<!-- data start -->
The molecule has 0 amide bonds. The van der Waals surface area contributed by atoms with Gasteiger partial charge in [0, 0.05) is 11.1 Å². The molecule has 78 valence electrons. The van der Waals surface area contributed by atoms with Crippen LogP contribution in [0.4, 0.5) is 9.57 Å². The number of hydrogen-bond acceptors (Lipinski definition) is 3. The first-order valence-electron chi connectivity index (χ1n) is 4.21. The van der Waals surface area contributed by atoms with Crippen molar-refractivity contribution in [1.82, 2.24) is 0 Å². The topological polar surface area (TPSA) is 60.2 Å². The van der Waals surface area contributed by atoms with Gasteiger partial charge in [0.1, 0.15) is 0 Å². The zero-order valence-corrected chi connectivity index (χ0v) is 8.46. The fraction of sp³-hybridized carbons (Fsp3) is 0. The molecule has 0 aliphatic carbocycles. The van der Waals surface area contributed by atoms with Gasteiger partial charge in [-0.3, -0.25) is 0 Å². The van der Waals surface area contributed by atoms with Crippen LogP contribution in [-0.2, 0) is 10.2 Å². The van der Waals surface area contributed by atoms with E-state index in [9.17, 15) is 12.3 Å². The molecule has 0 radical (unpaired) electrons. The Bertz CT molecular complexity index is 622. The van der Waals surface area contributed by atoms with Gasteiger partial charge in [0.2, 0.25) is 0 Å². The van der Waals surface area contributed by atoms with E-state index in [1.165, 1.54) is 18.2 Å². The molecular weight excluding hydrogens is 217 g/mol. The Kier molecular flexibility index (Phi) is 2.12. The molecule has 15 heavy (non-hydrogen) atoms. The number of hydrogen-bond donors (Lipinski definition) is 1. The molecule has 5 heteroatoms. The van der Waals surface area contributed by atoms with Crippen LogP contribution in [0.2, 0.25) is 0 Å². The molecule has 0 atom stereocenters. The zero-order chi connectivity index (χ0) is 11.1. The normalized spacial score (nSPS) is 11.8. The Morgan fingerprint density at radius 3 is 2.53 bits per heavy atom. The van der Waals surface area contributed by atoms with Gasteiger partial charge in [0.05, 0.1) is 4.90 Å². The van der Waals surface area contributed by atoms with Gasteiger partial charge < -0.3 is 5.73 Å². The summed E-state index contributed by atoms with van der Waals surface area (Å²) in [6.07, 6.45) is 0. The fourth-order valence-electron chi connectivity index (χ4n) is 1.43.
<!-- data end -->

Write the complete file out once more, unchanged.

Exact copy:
The molecule has 0 amide bonds. The van der Waals surface area contributed by atoms with Gasteiger partial charge in [0, 0.05) is 11.1 Å². The molecule has 78 valence electrons. The van der Waals surface area contributed by atoms with Crippen LogP contribution in [0.4, 0.5) is 9.57 Å². The number of hydrogen-bond acceptors (Lipinski definition) is 3. The first-order valence-electron chi connectivity index (χ1n) is 4.21. The van der Waals surface area contributed by atoms with Crippen molar-refractivity contribution in [1.82, 2.24) is 0 Å². The topological polar surface area (TPSA) is 60.2 Å². The van der Waals surface area contributed by atoms with Gasteiger partial charge in [0.1, 0.15) is 0 Å². The zero-order valence-corrected chi connectivity index (χ0v) is 8.46. The fraction of sp³-hybridized carbons (Fsp3) is 0. The molecule has 0 aliphatic carbocycles. The van der Waals surface area contributed by atoms with Gasteiger partial charge in [-0.3, -0.25) is 0 Å². The van der Waals surface area contributed by atoms with Crippen LogP contribution in [-0.2, 0) is 10.2 Å². The van der Waals surface area contributed by atoms with E-state index in [9.17, 15) is 12.3 Å². The molecule has 0 radical (unpaired) electrons. The Bertz CT molecular complexity index is 622. The van der Waals surface area contributed by atoms with Gasteiger partial charge in [0.2, 0.25) is 0 Å². The van der Waals surface area contributed by atoms with E-state index in [1.165, 1.54) is 18.2 Å². The molecular weight excluding hydrogens is 217 g/mol. The Kier molecular flexibility index (Phi) is 2.12. The molecule has 15 heavy (non-hydrogen) atoms. The number of hydrogen-bond donors (Lipinski definition) is 1. The molecule has 5 heteroatoms. The van der Waals surface area contributed by atoms with Crippen LogP contribution in [0.2, 0.25) is 0 Å². The molecule has 0 atom stereocenters. The zero-order chi connectivity index (χ0) is 11.1. The normalized spacial score (nSPS) is 11.8. The Morgan fingerprint density at radius 3 is 2.53 bits per heavy atom. The van der Waals surface area contributed by atoms with Gasteiger partial charge in [0.05, 0.1) is 4.90 Å². The van der Waals surface area contributed by atoms with Gasteiger partial charge < -0.3 is 5.73 Å². The summed E-state index contributed by atoms with van der Waals surface area (Å²) in [6.07, 6.45) is 0. The fourth-order valence-electron chi connectivity index (χ4n) is 1.43.